|Image courtesy of The Weinstein Company.|
I have not seen the two separate films, which take the perspectives of the husband, Conor (James McAvoy), and wife, Eleanor (Jessica Chastain). And so it is possible that the two films do a better job of expanding the story of this couple, who are broken up at the film's beginning after their young son has died from an unexplained cause and eventually come to some sort of reconciliation. As it stands, this combined version is a pretty good movie with good performances from its cast that elevate the occasionally shaky material.
At the film's beginning, Eleanor attempts to jump off a bridge and ends up moving back to Connecticut with her father (William Hurt) and mother (Isabelle Huppert, whose contract must have stipulated that she never be without a glass of wine in hand) to try to get her life back on track. Her father suggests she take some classes at The New School, where she bonds with a spunky teacher (Viola Davis).
Meanwhile, Conor is having a rough time keeping his Manhattan dive bar/eatery afloat and is determined not to ask for assistance from his culinary genius father (Ciaran Hinds). It's unclear how much time has passed since Conor and Eleanor's relationship fell apart, but at one point Conor hears that his estranged wife is taking classes and he begins stalking her.
One of the problems with the film's script is that both characters - but especially Eleanor - are enigmas. We know hardly anything about them or their relationship prior to their son's death or even the circumstances of his passing. Much of what we see is how the couple handles their grief separately - Conor attempts to get back into the routine of work, while Eleanor aimlessly goes from one idea (school) to the next (traveling to Paris). Although we feel for the characters, it's more in the generic way we'd feel for anyone who has undergone such a tragedy and not because we know them very well.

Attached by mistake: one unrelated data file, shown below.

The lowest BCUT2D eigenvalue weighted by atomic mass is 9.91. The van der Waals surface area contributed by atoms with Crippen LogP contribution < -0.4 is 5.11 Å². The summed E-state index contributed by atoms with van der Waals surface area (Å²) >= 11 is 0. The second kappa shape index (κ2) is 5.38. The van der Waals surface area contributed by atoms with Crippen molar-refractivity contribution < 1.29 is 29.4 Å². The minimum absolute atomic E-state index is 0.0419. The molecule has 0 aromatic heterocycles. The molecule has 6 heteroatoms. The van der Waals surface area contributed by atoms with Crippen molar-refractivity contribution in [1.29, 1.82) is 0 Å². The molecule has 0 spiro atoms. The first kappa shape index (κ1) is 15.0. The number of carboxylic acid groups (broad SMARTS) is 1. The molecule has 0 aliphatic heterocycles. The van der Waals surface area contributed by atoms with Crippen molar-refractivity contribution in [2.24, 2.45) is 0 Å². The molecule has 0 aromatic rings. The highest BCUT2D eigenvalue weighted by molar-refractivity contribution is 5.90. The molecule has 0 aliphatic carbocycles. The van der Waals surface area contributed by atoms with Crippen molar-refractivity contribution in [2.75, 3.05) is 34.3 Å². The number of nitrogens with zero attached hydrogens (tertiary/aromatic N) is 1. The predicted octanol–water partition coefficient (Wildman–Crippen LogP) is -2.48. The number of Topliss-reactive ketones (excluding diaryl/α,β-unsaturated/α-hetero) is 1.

That being said, the cast is pretty solid. Chastain brings to life her character as best she can, considering how vague Eleanor often is toward her family, while McAvoy does a nice job of balancing his character's anger with melancholy due to the loss of his relationship and disappointment as a result of his failing business. Hurt has a memorable scene when he discusses a day at the beach with Eleanor when she was a girl and both Huppert and Davis provide some strong supporting work.
So, I can recommend "The Disappearance of Eleanor Rigby," but with the caveat that I haven't seen the "Her" and "Him" films and I'm only basing this review on the edited "Them" version. And that version, while appropriately moody and well acted, has some flaws.